Clearing Exchange Server log files

In the Exchange Server environment, the database transactions are first written to a log file and then written to the database file. Once the transaction file reaches a certain file size, the transaction file is renamed and a new transaction log file is generated. Over time the transaction log can accumulate and take up a lot of disk space on your server. 

There are two ways to get clear the Exchange Server log files. First is to run a backup on the Exchange Server and the second way is to enable circular logging.

Windows Server Backup

With the Windows Server Backup method, you commit the transactions and flush the logs (the logs being the piece that takes up the space). This ensures the data can be recovered, the piece of the system consuming your drive space is cleared, and you will have a backup of your data.

The nice thing about this approach is that all you have to do is create and regularly schedule the backup and let it run. In the act of completion of a backup, the Windows Server Backup tool will flush the logs.

Windows Server Backup is quite simple to set up, and there is no special step necessary to set up the flushing of the Exchange logs. By creating the scheduled backup using the Windows Server Backup Wizard (Figure A), you should be good to go.

Figure A

There is already a backup running to flush the Exchange logs. (Click the image to enlarge.)

I highly recommend scheduling this backup to run at a time when Exchange isn’t going to be in heavy usage. Depending on how much data the server has, this backup can take quite a while, so make sure you schedule the backup with plenty of time to complete before the start of the next business day.

This method of flushing the logs does not require any further work on the Exchange server–in particular, you do not have to make any changes within Exchange; for many admins, that makes this option the most logical and efficient. This is also the best option if you know you will only need to recover data up to the last backup. If you know you will need to retain more data than what was saved in the last backup, this is your best and possibly only option for saving spacebecause, even though circular logging does a great job of keeping your drive space free, it does so with a price.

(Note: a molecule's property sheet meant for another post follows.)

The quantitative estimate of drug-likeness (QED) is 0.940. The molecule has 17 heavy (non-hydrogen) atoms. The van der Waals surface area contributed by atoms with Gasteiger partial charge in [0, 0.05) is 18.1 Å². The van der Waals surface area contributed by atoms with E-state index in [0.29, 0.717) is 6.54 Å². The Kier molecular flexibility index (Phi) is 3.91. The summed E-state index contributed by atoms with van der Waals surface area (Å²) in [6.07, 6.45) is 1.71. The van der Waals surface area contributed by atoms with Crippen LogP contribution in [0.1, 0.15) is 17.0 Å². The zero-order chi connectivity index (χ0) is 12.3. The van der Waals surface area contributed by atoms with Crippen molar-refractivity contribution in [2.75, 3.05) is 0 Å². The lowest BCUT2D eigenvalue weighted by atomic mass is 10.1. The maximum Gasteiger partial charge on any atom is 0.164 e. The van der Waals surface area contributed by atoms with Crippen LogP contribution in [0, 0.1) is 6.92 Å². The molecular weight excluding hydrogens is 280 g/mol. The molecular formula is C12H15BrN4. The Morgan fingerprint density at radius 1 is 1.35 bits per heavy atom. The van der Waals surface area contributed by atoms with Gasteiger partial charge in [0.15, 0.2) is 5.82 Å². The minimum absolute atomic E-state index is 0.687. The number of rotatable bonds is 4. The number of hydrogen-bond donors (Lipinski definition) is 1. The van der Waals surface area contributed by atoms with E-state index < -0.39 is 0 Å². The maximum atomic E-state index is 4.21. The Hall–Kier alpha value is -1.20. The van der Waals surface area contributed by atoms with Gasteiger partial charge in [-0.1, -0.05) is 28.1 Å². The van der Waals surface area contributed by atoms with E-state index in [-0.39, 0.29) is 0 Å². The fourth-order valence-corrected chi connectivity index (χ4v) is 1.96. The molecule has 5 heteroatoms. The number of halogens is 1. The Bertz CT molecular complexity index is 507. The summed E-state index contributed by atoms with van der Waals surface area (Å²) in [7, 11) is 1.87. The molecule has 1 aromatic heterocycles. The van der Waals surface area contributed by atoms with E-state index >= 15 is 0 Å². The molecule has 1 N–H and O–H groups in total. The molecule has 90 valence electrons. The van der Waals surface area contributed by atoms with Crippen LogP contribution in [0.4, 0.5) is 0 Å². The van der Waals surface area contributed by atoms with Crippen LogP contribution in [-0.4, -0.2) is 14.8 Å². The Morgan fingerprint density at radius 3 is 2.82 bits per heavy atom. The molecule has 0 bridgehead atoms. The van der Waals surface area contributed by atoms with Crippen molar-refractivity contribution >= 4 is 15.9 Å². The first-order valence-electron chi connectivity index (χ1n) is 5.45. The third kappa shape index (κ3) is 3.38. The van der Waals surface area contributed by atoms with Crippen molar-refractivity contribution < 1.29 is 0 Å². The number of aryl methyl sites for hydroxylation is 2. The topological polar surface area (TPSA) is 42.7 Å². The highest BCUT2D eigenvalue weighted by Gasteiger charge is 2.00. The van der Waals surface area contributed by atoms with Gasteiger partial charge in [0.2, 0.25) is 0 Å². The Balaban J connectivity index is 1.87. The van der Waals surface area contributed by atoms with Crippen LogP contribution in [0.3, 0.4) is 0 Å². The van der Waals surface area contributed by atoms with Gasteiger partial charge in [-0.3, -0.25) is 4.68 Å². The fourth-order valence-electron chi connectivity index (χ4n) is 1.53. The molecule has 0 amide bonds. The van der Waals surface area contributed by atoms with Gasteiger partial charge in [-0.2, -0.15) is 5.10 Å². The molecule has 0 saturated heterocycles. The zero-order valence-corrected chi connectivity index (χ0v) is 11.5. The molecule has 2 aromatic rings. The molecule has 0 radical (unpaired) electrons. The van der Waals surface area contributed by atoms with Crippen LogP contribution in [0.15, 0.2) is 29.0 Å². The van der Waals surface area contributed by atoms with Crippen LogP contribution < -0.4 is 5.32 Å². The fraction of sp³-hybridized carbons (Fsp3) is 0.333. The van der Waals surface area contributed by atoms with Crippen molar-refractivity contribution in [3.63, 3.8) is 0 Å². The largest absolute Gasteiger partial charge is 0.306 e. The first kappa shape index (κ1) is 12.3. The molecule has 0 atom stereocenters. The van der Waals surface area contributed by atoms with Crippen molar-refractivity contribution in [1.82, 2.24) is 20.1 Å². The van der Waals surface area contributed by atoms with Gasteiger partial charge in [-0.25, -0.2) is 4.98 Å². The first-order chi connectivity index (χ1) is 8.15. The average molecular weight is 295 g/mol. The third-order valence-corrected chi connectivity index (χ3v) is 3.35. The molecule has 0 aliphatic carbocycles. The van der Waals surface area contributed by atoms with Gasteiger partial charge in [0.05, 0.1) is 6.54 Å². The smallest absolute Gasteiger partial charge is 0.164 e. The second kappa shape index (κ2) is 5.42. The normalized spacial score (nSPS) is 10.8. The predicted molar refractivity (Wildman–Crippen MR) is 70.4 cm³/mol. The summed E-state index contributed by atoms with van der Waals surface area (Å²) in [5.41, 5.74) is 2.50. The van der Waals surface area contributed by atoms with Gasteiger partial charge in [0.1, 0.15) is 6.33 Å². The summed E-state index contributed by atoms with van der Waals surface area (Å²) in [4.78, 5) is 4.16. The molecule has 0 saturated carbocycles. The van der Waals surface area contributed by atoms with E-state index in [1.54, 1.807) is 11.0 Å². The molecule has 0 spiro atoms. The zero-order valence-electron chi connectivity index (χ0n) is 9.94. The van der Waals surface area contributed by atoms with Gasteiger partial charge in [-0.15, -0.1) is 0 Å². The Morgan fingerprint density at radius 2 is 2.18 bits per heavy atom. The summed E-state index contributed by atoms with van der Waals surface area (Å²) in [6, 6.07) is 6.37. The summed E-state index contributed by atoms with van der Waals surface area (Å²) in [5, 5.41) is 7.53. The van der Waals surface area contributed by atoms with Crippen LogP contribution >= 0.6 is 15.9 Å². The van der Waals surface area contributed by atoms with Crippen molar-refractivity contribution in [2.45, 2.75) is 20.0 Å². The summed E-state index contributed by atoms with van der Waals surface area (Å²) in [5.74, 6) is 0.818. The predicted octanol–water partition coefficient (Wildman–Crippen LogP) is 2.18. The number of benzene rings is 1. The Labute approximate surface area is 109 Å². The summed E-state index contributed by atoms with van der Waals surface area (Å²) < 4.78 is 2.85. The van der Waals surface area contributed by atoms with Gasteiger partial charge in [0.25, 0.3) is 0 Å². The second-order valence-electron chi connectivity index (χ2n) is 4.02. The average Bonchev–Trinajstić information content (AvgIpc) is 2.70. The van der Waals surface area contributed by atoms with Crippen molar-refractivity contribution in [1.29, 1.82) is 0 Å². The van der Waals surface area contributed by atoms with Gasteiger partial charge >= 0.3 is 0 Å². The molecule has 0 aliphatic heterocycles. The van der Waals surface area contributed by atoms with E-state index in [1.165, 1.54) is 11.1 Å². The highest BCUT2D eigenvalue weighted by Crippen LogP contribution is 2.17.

Circular logging

In the standard transaction logging used in Exchange 2010, a database transaction is first written to a log file and then written to a database. When that log file reaches one MB in size, it is renamed. After the previous log file is renamed, a new log file is created. This cycle continues and over time results in a set of log files. These files remain on the drive and can accumulate until there is no space remaining on the drive; this can cause a lot of problems.

You can avoid this issue by using the circular logging feature, which allows Exchange to overwrite transaction log files once the data contained with the log file is committed to the database. This method saves a lot of space, but you can only recover data up to the last backup. If your business requires the retention of multiple weeks, months, or years of Exchange data, circular logging is not the best method for you.

If circular logging is the method you need, here’s how to enable the feature:

  1. Log on to your Exchange server.
  2. Open the Exchange management console.
  3. Expand the Organizational Configuration.
  4. Click Mailbox.
  5. Select the database for which you want to enable circular logging.
  6. Click Properties.
  7. Click Enable Circular Logging (Figure B).
  8. Click OK.
  9. Open the Services tool, search for Exchange Information Store, and restart this service. Circular logging will now be in effect.

Figure B

If you change your mind, you can always go back and disable circular logging.
Advertisements

Leave a Reply

Fill in your details below or click an icon to log in:

WordPress.com Logo

You are commenting using your WordPress.com account. Log Out / Change )

Twitter picture

You are commenting using your Twitter account. Log Out / Change )

Facebook photo

You are commenting using your Facebook account. Log Out / Change )

Google+ photo

You are commenting using your Google+ account. Log Out / Change )

Connecting to %s